Set Your Goals and Figure Out How Much They Cost

Here are some steps for setting, and meeting, those goals.
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It's OK to dream. It's great, actually. Just make sure you don't overlook price tags.

Maybe you're an accountant who wants to open a bed-and-breakfast in Nepal. Maybe you're a librarian in South Dakota who wants to move to Paris for a year and write a book (or vice versa). Or maybe you just want to put your kids through college without having to spend your retirement in a studio apartment overlooking the New Jersey Turnpike.

No matter what you want to do, you need to figure out how much it will cost to make the leap from notes scribbled on a cocktail napkin to reality. Here's how you can quickly and easily see how close or how far you are from getting what you want:

  • Get it on paper: List your short- and long-term goals, everything from buying a house or car to paying for a college education and retiring on or near your favorite beach and/or golf course.
  • Do the math: Figure out how much each goal will cost. For a car or house, this is fairly easy, but for goals that are further out, you might feel like you need a crystal ball. If you're picking out land in Nepal for the B&B, you're on your own, but here are some ballpark figures for more mundane stuff:
  • Start saving: Unless you're Bill Gates or just won the lottery, you probably won't be able to achieve any of your goals without ratcheting up your savings. So, for each of your goals, figure out when you'll need the money and how much you'll have to save monthly to get there.
  • A house: When you buy a home, you typically have to pay anywhere between 3% and 20% as a down payment and another 5% in closing costs. So for a house that costs $200,000, you'll need to come up with anywhere from $16,000 to $50,000. Of course, you might pay more or less, depending on where you want to live.
  • A car: When buying a car, you should be prepared to pay 10% to 20% as a down payment. So, a $25,000 car would require $2,500 to $5,000 in cash.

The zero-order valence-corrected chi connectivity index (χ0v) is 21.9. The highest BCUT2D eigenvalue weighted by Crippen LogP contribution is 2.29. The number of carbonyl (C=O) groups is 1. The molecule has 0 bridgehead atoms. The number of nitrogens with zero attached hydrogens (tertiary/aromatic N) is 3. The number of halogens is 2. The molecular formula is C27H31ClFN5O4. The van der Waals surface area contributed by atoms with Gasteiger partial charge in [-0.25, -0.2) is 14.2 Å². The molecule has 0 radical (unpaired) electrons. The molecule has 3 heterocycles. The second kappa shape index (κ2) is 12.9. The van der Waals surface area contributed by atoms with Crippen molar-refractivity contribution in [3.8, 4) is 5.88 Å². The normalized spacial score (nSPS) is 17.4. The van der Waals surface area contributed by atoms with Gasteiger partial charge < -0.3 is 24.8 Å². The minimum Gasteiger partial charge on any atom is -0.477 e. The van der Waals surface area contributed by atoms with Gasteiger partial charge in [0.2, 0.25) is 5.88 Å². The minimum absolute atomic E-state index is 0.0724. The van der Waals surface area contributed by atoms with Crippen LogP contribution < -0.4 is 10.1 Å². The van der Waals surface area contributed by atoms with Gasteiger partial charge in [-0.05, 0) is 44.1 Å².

• Retirement: For most people a comfortable retirement translates to having an income equal to about 80% of your income before you retired. More is better, of course.
  • A college education: Today, the average cost of attending a four-year private college, including room and board, is more than $23,500, according to the College Board. A four-year public college education averages to about $9,000. For a child born this year, however, the total bill for four years will add up to more than $250,000 at a private school and more than $100,000 for the average public college, according to T. Rowe Price's online college cost calculator. These are troubling and perhaps slightly inflated figures. For details on how financial aid, college savings plans and Education IRAs can help you cover these costs, check out www.collegeboard.com or a less than pushy fund company Web site, like Vanguard's.

If you can't reach your goal with savings alone and the goal is more than 10 years away, you can invest your money to get there.

A quick and easy way to figure out how much you'll have to invest is called the rule of 72. You can figure out how many years it will take for your investment to double by dividing 72 by your portfolio's annual rate of return. The stock market has traditionally averaged an annual gain of about 11%. To be on the safe side, you might plan on an 8% or 9% annualized gain, which means a $10,000 investment should be worth about $20,000 in nine years (72/8 = 9). Keep in mind that you should be investing in stocks only if you won't need the money for at least 10 years; conservative expectations are always best.

The bottom line is that if you're serious about achieving your goals, they're worth the minimal time and effort it takes to figure out what they cost and how you will pay for them.

10 Things You Should Do Before You Invest

  • Figure out what you're worth.
  • Set your goals and figure out how much they cost.
  • Spend less than you make.
  • Build an emergency savings fund.
  • Pay off your credit card debt.
  • Insure yourself against the unexpected.
  • Contribute to tax-deferred retirement plans like 401(k)s and IRAs.
  • Consider using software to keep track of your money and help with your taxes.
  • Be your bank's thriftiest customer.
  • Check out your credit report.

Ian McDonald writes daily for TheStreet.com. In keeping with TSC's editorial policy, he doesn't own or short individual stocks. He also doesn't invest in hedge funds or other private investment partnerships. He invites you to send your feedback to

imcdonald@thestreet.com, but he cannot give specific financial advice.